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An implementation of parser combinators for Rust, inspired by the Haskell library Parsec. As in Parsec the parsers are LL(1) by default but they can opt-in to arbitrary lookahead using the attempt combinator.


extern crate combine;
use combine::{many1, Parser, sep_by};
use combine::parser::char::{letter, space};

// Construct a parser that parses *many* (and at least *1) *letter*s
let word = many1(letter());

// Construct a parser that parses many *word*s where each word is *separated by* a (white)*space*
let mut parser = sep_by(word, space())
    // Combine can collect into any type implementing `Default + Extend` so we need to assist rustc
    // by telling it that `sep_by` should collect into a `Vec` and `many1` should collect to a `String`
    .map(|mut words: Vec<String>| words.pop());
let result = parser.parse("Pick up that word!");
// `parse` returns `Result` where `Ok` contains a tuple of the parsers output and any remaining input.
assert_eq!(result, Ok((Some("word".to_string()), "!")));

Larger examples can be found in the examples, tests and benches folders.


A tutorial as well as explanations on what goes on inside combine can be found in the wiki.




Documentation and examples



  • Parse arbitrary streams - Combine can parse anything from &[u8] and &str to iterators and Read instances. If none of the builtin streams fit your use case you can even implement a couple traits your self to create your own custom stream!

  • zero-copy parsing - When parsing in memory data, combine can parse without copying. See the range module for parsers specialized for zero-copy parsing.

  • partial parsing - Combine parsers can be stopped at any point during parsing and later be resumed without losing any progress. This makes it possible to start parsing partial data coming from an io device such as a socket without worrying about if enough data is present to complete the parse. If more data is needed the parser will stop and may be resumed at the same point once more data is available. See the async example for an example and this post for an introduction.


A parser combinator is, broadly speaking, a function which takes several parsers as arguments and returns a new parser, created by combining those parsers. For instance, the many parser takes one parser, p, as input and returns a new parser which applies p zero or more times. Thanks to the modularity that parser combinators gives it is possible to define parsers for a wide range of tasks without needing to implement the low level plumbing while still having the full power of Rust when you need it.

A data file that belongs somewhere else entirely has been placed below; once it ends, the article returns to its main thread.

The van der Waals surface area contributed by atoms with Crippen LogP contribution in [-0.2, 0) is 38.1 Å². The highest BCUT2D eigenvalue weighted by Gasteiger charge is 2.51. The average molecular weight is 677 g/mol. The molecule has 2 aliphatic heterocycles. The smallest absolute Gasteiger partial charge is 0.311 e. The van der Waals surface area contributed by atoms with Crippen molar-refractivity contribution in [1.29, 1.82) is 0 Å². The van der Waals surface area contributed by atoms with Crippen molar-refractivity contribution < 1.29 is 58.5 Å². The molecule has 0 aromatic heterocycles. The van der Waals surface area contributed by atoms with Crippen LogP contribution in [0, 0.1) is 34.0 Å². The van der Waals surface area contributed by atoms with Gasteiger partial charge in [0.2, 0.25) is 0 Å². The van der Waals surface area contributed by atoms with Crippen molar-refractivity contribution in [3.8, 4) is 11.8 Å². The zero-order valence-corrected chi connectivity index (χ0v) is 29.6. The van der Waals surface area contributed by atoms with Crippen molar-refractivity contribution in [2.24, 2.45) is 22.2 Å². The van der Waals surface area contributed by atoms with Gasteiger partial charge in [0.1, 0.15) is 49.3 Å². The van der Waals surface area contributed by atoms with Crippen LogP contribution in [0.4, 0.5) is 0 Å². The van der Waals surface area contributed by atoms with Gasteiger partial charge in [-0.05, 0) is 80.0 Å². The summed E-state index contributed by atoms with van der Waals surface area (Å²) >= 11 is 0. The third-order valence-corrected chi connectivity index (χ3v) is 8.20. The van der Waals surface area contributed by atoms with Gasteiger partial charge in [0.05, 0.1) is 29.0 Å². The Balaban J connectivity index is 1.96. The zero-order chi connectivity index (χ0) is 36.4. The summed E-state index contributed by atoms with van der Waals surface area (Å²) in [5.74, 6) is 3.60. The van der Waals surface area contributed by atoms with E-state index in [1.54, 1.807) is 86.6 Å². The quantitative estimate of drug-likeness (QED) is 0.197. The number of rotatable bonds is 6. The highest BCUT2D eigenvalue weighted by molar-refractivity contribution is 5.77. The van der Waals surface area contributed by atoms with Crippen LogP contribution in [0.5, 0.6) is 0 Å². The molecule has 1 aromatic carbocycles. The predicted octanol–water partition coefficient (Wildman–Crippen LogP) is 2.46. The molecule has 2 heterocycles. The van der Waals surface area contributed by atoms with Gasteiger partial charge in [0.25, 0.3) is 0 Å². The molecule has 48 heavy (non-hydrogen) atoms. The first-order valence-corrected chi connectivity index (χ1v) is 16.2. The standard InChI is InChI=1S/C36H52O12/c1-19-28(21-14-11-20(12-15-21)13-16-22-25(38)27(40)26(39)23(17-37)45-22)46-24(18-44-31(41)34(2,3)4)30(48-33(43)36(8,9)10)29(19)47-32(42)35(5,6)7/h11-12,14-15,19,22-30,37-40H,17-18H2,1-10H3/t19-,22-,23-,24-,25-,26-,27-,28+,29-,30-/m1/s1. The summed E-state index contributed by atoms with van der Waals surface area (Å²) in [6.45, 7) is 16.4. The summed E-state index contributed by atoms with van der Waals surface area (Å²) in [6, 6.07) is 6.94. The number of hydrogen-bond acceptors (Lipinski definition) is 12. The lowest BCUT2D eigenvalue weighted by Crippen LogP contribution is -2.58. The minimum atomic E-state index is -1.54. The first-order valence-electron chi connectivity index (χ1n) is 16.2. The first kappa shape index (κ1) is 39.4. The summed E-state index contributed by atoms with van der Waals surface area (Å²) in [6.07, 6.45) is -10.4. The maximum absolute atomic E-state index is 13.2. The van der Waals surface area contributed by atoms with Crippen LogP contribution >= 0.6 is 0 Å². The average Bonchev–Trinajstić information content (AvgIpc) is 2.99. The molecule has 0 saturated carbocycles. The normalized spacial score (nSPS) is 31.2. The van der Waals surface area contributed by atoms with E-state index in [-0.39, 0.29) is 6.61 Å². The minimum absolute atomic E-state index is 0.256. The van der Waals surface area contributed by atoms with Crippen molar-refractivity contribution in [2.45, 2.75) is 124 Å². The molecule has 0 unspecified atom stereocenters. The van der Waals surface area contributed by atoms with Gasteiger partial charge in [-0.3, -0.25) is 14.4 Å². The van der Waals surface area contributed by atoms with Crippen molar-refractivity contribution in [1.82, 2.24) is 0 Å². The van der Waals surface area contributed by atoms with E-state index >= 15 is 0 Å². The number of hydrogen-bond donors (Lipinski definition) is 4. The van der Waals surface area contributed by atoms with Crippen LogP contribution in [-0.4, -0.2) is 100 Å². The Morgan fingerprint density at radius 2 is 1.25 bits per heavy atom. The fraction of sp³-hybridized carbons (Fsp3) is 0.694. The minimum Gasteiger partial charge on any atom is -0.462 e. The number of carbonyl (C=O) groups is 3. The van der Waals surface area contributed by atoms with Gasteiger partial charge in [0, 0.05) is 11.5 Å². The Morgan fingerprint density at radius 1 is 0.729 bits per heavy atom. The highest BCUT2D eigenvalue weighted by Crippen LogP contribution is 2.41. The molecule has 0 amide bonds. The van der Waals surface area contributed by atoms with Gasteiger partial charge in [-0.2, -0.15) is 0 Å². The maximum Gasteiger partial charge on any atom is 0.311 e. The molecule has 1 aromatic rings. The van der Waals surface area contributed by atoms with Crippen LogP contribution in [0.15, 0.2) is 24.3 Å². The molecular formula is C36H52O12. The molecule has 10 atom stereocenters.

The library adheres to semantic versioning.

If you end up trying it I welcome any feedback from your experience with it. I am usually reachable within a day by opening an issue, sending an email or posting a message on Gitter.


Why does my errors contain inscrutable positions?

Since combine aims to crate parsers with little to no overhead, streams over &str and &[T] do not carry any extra position information, but instead, they only rely on comparing the pointer of the buffer to check which Stream is further ahead than another Stream. To retrieve a better position, either call translate_position on the PointerOffset which represents the position or wrap your stream with State.

How does it compare to nom?

https://github.com/Marwes/combine/issues/73 contains discussion and links to comparisons to nom.

Parsers written in combine

Formats and protocols



There is an additional crate which has parsers to lex and parse programming languages in combine-language.

You can find older versions of combine (parser-combinators) here.


Current master is the 3.0.0 branch. If you want to submit a fix or feature to the 2.x version of combine then do so to the 2.x branch or submit the PR to master and request that it be backported.

The easiest way to contribute is to just open an issue about any problems you encounter using combine but if you are interested in adding something to the library here is a list of some of the easier things to work on to get started.

  • Add additional parsers If you have a suggestion for another parser just open an issue or a PR with an implementation.
  • Add additional examples More examples for using combine will always be useful!
  • Add and improve the docs Not the fanciest of work but one cannot overstate the importance of good documentation.